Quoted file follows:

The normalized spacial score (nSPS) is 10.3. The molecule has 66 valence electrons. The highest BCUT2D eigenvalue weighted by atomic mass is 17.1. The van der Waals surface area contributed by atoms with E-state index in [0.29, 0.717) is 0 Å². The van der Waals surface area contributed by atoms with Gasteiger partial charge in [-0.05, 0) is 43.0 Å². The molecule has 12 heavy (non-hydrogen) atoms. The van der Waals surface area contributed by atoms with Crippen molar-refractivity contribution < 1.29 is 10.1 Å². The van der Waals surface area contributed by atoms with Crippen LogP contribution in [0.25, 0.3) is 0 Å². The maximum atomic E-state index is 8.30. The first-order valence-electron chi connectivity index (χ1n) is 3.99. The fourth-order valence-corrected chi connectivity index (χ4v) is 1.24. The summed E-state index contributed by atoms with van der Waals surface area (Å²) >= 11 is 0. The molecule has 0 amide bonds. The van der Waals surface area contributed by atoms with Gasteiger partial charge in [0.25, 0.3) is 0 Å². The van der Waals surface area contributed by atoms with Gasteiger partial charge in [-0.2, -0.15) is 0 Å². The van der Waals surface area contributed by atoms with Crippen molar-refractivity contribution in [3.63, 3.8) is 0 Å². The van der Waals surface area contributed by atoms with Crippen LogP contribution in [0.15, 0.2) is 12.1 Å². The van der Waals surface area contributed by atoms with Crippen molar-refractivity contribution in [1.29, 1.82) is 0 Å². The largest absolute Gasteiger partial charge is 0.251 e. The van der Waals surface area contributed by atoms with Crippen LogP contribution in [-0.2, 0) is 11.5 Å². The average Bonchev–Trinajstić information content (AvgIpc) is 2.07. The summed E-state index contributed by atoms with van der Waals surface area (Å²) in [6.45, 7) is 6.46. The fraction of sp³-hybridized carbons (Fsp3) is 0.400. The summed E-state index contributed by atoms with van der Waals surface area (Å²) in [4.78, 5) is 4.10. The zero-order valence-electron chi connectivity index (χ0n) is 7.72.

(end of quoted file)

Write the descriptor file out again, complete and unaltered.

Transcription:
The normalized spacial score (nSPS) is 10.3. The molecule has 66 valence electrons. The highest BCUT2D eigenvalue weighted by atomic mass is 17.1. The van der Waals surface area contributed by atoms with E-state index in [0.29, 0.717) is 0 Å². The van der Waals surface area contributed by atoms with Gasteiger partial charge in [-0.05, 0) is 43.0 Å². The molecule has 12 heavy (non-hydrogen) atoms. The van der Waals surface area contributed by atoms with Crippen molar-refractivity contribution < 1.29 is 10.1 Å². The van der Waals surface area contributed by atoms with Crippen LogP contribution in [0.25, 0.3) is 0 Å². The maximum atomic E-state index is 8.30. The first-order valence-electron chi connectivity index (χ1n) is 3.99. The fourth-order valence-corrected chi connectivity index (χ4v) is 1.24. The summed E-state index contributed by atoms with van der Waals surface area (Å²) >= 11 is 0. The molecule has 0 amide bonds. The van der Waals surface area contributed by atoms with Gasteiger partial charge in [0.25, 0.3) is 0 Å². The van der Waals surface area contributed by atoms with Gasteiger partial charge in [-0.2, -0.15) is 0 Å². The van der Waals surface area contributed by atoms with Crippen molar-refractivity contribution in [3.63, 3.8) is 0 Å². The van der Waals surface area contributed by atoms with Crippen LogP contribution in [0.15, 0.2) is 12.1 Å². The van der Waals surface area contributed by atoms with Crippen molar-refractivity contribution in [1.29, 1.82) is 0 Å². The largest absolute Gasteiger partial charge is 0.251 e. The van der Waals surface area contributed by atoms with Crippen LogP contribution in [-0.2, 0) is 11.5 Å². The average Bonchev–Trinajstić information content (AvgIpc) is 2.07. The summed E-state index contributed by atoms with van der Waals surface area (Å²) in [6.45, 7) is 6.46. The fraction of sp³-hybridized carbons (Fsp3) is 0.400. The summed E-state index contributed by atoms with van der Waals surface area (Å²) in [4.78, 5) is 4.10. The zero-order valence-electron chi connectivity index (χ0n) is 7.72.